But in doing so, Democrats risk angering some teachers unions, which are advocating for more protections for educators as the omicron variant takes hold and whose support helped get Democrats elected.
"When you tell a parent that their kid can't be in school -- a lot of times politics doesn't touch people's lives, but that's a massive impact on parents' lives that p***** them off," said Brian Stryker, a Democratic pollster based in Chicago. "The Chicago strike may be the moment when Democrats said: 'Enough. We're done with all these.'"
In another school-related development, authorities said distrust, misinformation and delays because of the holidays and bad weather have combined to produce low covid-19 vaccination rates in U.S. children ages 5-11.
As of Tuesday, just over 17% were fully vaccinated, more than two months after shots became available to the age group. While Vermont is at 48%, California is just shy of 19% and Mississippi is at only 5%.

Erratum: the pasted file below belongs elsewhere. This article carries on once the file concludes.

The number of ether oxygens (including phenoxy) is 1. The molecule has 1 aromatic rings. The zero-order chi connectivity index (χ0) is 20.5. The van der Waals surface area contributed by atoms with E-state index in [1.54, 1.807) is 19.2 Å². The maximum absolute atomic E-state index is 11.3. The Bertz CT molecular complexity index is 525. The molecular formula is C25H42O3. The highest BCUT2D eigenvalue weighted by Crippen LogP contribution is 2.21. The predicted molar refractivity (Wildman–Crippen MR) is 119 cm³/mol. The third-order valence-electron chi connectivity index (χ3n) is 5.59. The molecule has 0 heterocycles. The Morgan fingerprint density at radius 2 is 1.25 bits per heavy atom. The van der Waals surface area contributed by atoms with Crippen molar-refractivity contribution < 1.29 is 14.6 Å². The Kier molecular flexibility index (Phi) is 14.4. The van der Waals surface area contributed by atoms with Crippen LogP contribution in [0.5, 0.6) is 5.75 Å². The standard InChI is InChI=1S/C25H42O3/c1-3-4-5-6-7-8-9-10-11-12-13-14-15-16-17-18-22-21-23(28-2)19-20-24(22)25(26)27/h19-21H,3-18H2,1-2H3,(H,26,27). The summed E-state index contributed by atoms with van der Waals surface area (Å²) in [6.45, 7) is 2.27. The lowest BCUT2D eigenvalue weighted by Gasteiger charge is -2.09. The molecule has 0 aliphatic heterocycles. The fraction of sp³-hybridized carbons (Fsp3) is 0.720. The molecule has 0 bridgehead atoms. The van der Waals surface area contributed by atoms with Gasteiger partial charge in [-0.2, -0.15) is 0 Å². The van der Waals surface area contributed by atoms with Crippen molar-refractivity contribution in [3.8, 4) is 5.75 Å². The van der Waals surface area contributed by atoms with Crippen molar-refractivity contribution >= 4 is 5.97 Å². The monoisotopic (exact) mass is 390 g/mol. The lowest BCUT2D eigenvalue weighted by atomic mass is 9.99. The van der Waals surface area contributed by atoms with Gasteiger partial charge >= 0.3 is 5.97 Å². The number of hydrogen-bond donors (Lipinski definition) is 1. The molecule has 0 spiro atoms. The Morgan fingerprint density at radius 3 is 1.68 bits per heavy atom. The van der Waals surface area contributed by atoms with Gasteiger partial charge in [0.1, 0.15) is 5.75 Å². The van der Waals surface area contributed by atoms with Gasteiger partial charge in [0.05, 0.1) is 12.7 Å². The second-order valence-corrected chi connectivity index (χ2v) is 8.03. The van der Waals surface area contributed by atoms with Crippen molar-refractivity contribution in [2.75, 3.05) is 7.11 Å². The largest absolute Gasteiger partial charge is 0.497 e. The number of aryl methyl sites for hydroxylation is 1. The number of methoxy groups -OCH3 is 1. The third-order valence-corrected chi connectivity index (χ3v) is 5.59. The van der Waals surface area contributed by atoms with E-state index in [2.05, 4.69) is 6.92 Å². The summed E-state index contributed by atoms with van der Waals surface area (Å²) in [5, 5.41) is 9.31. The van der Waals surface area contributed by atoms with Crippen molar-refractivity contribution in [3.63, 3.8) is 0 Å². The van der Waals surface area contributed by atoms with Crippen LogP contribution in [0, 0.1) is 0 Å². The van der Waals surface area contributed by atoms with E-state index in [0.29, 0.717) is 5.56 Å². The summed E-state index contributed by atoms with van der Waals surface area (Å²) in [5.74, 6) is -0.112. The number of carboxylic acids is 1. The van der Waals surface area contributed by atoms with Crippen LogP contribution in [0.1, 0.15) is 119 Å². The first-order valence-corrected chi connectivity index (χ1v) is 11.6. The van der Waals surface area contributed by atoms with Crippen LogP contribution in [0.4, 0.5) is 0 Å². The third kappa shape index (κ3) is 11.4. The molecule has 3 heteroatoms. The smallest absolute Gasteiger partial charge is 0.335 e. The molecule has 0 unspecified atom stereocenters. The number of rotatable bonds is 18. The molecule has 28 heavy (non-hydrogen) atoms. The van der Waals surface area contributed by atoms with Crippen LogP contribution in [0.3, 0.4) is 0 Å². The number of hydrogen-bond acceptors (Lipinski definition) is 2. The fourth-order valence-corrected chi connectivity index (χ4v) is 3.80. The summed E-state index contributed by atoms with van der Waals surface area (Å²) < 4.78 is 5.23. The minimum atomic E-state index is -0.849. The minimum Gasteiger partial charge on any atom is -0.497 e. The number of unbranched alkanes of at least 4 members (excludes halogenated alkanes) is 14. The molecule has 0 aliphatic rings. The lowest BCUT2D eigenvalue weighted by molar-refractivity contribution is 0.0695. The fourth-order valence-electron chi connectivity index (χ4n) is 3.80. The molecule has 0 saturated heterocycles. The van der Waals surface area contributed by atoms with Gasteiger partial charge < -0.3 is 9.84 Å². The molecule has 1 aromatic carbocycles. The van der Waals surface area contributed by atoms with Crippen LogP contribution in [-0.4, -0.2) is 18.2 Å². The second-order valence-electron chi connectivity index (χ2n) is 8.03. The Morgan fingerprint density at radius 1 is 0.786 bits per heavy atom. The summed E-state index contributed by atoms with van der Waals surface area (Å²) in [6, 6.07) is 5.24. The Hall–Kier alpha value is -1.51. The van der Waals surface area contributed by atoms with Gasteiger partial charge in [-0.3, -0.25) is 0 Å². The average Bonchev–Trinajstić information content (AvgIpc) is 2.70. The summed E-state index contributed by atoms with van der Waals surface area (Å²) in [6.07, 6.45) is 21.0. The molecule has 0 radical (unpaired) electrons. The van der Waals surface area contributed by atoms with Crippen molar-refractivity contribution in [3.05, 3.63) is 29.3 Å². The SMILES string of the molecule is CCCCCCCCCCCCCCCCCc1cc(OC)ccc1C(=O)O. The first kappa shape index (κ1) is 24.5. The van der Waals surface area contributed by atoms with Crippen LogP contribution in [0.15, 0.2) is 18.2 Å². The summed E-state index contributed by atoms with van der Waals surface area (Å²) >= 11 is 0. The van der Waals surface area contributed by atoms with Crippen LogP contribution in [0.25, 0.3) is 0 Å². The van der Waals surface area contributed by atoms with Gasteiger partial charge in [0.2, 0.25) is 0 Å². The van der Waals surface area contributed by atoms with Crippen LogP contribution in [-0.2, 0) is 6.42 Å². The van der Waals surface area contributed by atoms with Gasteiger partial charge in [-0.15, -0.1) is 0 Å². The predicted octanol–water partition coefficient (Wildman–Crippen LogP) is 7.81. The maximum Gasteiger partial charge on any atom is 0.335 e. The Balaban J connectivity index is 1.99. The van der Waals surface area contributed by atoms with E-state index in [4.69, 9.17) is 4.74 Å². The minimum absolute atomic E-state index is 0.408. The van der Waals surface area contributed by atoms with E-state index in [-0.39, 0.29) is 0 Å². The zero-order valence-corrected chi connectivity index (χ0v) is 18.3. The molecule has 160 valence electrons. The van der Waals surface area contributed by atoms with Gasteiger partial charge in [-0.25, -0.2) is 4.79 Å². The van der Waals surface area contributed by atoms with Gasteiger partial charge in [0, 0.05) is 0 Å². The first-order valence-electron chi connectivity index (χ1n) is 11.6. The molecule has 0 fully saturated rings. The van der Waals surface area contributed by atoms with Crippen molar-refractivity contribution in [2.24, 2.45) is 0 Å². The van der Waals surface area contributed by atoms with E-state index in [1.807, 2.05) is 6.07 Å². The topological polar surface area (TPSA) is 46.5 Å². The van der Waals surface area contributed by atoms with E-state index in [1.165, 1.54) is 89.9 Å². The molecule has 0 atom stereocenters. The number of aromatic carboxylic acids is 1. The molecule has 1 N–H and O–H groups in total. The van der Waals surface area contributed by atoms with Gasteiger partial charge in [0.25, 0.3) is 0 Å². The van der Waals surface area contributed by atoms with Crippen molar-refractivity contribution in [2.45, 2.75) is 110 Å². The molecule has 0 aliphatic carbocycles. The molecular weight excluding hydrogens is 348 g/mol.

Vaccinations among the elementary school set surged after the shots were introduced in the fall, but the numbers have crept up slowly since then, and omicron's explosive spread appears to have had little effect.
The low rates are "very disturbing," said Dr. Robert Murphy, executive director for the Institute for Global Health at Northwestern University's Feinberg School of Medicine. "It's just amazing."
Parents who hesitate "are taking an enormous risk and continuing to fuel the pandemic," Murphy said.
Overall, 63% of Americans are fully vaccinated. Among children 12-17, the rate is 54%.
Information for this article was contributed by Annabelle Timsit, Laura Meckler and Dan Diamond of the Washington Post; and by Zeke Miller, Darlene Superville, Lindsey Tanner, Sophia Tareen, Kathleen Foody, Nicholas Riccardi and Collin Binkley of The Associated Press